Your music is labeled as psychedelic doom stoner; is it necessary to have an experience of any mind changing substances to dig it or is it substantive phenomena?

Ryder: No, music is a journey and you can get there in a lot of different vehicles. It's like the Floyd song fearless. "I'll climb that hill in my own way".

Darren: Absolutely not but a little THC never hurt anybody!

John: I don't think psychedelics are needed to put you mind into the correct state, I haven't taken any psychedelics in decades, but I am glad that I did. I was fortunate to have good experiences with it and I think it helped me get to a place where I could be honest with myself. You don't need psychedelics to establish self awareness and understanding, but often those who are seeking to do so are drawn to them. Where it comes through in the music is a function of how committed we are to the riff. LSD or psilocybin often induce a state where you feel like you are fully experiencing a thing, be it music or a film or the tree in your back yard. Focus and concentration narrow until the mind focus's on one thing to the exclusion of the rest of existence. I try to get into that mindset when playing. Full awareness with single minded focus. It doesn't always happen but I think it comes across to the audience when it does.

What’s about side-effects of psychedelic? Does it – subjectively - have some like alcohol has? You know that’s funny thing that alcohol looks like more destructive thing, but it’s legal stuff, as the drugs are not.

John: The big danger would be when people who have preexisting mental conditions that may magnified by the hallucinogenic. Even then the possibility exists that they could be used therapeutically, but I would not want to see people like that taking it without the supervision of people who really know what they are doing.

Your bandmate Darren also plays in Ancient Warlocks, do you play anywhere else besides Infinite Flux?

John: Terrasone. I love being involved in that because while I do a lot of the logistical side of things in Flux, there I just play guitar. It's nice to not be the guy fronting it.

Darren: I have another band just starting now. We'll be recording at Big Sound Productions (Ancient Warlocks HQ) for the next three days. There's no name yet but it is myself on guitar, a lady vocalist and then the guitarist, bassist and drummer from Princess www.facebook.com/princessismetal I have also had the pleasure of sitting in with local improvisational noise rockers Power Skeleton and I'm looking forward to any opportunity to do it again! www.facebook.com/powerskeleton

One more thing about Ancient Warlocks – how do you differ subjectively the efforts and energy you put into it and Infinite Flux? What’s the difference for you?

Darren: I prefer to step back in Flux and be less in the spotlight. A of people know me from Warlocks, but I don’t want that to be why they listen to Flux. Both bands should stand on their own merits, and I think they do.

Did you ever tour together? And how do you usually organize your gigs?

John: Not yet. We have one show this summer Darren will be pulling double duty. We’ll see how that goes and figure it out from there.

As both bands perform similar musical style, so isn't it Darren who write most of the stuff? How do you share duties in Infinite Flux?

Darren: I do lots of writing for AW and the new band but I've only contributed a little to Infinite Flux. I've been in the band only nine months at this point and this is also my first time playing bass in a band. So I spend a lot of time practicing the album, the several new songs and just trying to get the overall bass feel to be correct. I'm quite proud to be involved with Flux and I definitely look forward to contributing more as I get more comfortable in the band and more comfortable with the instrument.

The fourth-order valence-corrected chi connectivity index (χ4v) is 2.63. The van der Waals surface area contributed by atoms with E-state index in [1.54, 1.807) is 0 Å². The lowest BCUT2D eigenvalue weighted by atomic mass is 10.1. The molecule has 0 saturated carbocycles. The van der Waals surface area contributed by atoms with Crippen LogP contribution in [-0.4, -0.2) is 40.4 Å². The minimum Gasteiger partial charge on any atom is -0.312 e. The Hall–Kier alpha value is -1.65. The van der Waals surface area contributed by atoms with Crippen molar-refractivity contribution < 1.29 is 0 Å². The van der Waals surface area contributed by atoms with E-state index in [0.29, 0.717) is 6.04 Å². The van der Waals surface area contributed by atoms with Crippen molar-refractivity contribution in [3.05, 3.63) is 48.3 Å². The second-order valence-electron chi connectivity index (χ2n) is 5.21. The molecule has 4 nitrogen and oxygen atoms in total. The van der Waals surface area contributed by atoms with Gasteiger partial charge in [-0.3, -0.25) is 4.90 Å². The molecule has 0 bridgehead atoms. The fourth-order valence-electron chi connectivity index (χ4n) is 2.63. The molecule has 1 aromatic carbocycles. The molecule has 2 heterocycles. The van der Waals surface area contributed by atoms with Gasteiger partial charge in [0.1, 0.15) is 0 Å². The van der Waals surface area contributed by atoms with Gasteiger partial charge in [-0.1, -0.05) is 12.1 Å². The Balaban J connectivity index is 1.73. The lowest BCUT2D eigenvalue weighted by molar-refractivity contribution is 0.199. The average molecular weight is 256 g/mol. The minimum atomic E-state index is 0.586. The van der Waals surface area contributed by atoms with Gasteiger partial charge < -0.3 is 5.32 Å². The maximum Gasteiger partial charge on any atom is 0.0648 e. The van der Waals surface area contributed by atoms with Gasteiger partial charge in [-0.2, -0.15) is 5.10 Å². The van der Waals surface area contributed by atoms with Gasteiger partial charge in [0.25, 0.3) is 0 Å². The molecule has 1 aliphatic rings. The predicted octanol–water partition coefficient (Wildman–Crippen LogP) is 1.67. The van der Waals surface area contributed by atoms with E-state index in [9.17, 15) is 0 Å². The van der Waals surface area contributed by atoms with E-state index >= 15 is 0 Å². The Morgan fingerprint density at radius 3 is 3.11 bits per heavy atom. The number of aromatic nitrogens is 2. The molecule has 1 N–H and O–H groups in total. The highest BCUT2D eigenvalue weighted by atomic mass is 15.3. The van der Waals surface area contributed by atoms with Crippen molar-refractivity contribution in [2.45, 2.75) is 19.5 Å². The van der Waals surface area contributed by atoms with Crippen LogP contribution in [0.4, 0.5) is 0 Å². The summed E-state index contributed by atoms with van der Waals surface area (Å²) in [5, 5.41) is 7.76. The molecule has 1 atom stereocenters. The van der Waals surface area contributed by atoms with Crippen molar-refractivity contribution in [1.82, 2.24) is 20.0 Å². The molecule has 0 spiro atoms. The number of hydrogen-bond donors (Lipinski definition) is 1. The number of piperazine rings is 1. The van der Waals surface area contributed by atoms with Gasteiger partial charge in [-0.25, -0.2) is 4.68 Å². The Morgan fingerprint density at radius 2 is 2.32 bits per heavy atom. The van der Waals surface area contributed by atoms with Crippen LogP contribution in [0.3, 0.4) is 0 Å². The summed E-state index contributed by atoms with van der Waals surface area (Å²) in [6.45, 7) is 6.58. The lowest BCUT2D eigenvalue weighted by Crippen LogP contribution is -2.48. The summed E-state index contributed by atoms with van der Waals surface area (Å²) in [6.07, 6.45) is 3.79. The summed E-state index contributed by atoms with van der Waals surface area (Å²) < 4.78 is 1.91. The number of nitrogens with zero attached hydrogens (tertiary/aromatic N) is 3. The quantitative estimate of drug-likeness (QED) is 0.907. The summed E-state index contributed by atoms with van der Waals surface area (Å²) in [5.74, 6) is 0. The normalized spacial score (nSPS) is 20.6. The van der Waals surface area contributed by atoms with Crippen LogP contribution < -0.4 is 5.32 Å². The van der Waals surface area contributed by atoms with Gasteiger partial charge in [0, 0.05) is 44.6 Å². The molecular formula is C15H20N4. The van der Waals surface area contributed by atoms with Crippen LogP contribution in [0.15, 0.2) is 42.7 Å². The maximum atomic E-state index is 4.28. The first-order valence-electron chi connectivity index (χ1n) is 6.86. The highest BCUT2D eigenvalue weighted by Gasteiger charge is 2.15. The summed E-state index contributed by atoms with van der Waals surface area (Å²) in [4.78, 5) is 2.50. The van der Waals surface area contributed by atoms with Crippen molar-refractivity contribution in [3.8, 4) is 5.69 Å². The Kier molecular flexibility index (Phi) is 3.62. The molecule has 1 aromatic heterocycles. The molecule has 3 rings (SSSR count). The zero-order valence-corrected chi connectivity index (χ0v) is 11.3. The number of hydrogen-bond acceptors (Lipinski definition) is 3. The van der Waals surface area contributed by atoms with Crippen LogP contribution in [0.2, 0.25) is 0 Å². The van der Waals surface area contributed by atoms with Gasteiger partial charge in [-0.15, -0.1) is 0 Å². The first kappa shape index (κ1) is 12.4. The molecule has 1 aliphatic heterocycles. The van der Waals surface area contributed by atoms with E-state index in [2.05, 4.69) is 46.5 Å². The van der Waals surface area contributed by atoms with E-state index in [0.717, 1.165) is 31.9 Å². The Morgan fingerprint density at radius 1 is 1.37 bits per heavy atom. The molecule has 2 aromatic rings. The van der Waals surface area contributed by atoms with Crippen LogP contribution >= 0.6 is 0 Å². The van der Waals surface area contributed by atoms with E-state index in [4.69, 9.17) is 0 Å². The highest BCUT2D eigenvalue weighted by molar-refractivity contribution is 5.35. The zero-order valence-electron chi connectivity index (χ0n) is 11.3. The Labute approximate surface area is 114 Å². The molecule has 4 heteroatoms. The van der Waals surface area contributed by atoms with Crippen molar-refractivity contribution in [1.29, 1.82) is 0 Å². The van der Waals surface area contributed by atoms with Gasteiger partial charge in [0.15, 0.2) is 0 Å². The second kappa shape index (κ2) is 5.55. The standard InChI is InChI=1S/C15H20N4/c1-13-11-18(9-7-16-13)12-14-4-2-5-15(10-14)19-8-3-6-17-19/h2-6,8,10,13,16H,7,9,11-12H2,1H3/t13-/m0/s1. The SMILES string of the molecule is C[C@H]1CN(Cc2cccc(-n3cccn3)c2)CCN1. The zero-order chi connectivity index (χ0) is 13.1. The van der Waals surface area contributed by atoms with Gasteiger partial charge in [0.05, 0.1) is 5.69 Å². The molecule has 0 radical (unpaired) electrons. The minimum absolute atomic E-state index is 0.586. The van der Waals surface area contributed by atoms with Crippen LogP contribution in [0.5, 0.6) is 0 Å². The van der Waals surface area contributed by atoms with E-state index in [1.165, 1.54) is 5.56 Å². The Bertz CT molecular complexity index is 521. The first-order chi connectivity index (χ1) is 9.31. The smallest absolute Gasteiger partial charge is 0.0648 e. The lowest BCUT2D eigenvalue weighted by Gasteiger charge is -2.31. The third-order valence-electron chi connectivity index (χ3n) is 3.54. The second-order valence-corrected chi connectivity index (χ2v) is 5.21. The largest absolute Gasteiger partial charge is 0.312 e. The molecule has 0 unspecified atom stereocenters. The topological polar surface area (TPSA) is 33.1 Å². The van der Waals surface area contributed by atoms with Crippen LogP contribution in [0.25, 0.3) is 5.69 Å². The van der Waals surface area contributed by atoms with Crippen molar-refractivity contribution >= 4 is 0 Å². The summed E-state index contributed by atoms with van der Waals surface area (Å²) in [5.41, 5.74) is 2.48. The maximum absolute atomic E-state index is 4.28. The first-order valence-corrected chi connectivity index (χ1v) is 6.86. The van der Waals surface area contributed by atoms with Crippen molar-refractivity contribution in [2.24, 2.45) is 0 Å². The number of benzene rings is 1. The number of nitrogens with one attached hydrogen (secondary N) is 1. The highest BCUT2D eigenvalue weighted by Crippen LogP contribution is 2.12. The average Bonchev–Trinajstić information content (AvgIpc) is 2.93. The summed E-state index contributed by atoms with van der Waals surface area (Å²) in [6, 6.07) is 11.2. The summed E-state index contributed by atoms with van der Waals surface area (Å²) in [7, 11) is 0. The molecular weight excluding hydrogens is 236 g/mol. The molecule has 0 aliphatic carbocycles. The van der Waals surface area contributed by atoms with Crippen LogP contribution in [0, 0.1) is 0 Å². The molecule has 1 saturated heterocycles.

Ryder: How do we write music? It may start with a riff or idea or rhythm and then it turns into a process of feeling out where we want to take it and what makes the song stronger, but we're never opposed to taking things in new directions. We don't like to get too comfortable with one way of looking at a song. Hence the name, INFINITE FLUX.

John: We're stoked to have Darren's influence in what we are doing now, I'm a huge fan of Ancient Warlocks and the pedal that Darren builds, the Ape Blaster Fuzz, is dan's whole sound on the album, one of the new songs "Black Dust" is all riffs that Darren brought in. The album is a lot from me, but with touches of everyone who has been a part of this since it began. I like to write as a group, but tend to be the conductor so to speak.

Ryder: We're flexible enough to where new material from whoever often mutates within the context of the group into a new thing that is different than the original idea.

John: Yes, and we try to realize every idea, even if everyone isn't stoked on it, until it's the way the person who came up with it wants it. Only then do we decide if it's something to keep or not. I think this is important because it brings out some stuff that might not have gotten a fair shake on the first go round. Of course, some times everyone plays it perfect and then it's obvious that it was a bad idea. But it's important to try all the ideas!

How are you serious about Infinite Flux? What are your ambitions?

John: Being serious about your art and ambition are separate concepts. I want to make music I love. If others dig it, that’s bonus. When promoters try to appeal to our greed or desire to “make it” I typically block them and move on to people who are into the art of it.

Do you already have a vision how next album will sound?

John: We've got a few written for it and a lot more that has yet to reveal itself.

Thank you for the interview guys, I think that the best interviews happen when all band’s members answer. So I think that we done a pretty good job!

Just a thank you to you as well. We’d do this if no one ever heard us at all, but it certainly is gratifying to see the album spread across the globe. We hope to get across the puddle at some point because we’d love to meet everyone over there!

Words by Aleks Evdokimov and Infinite Flux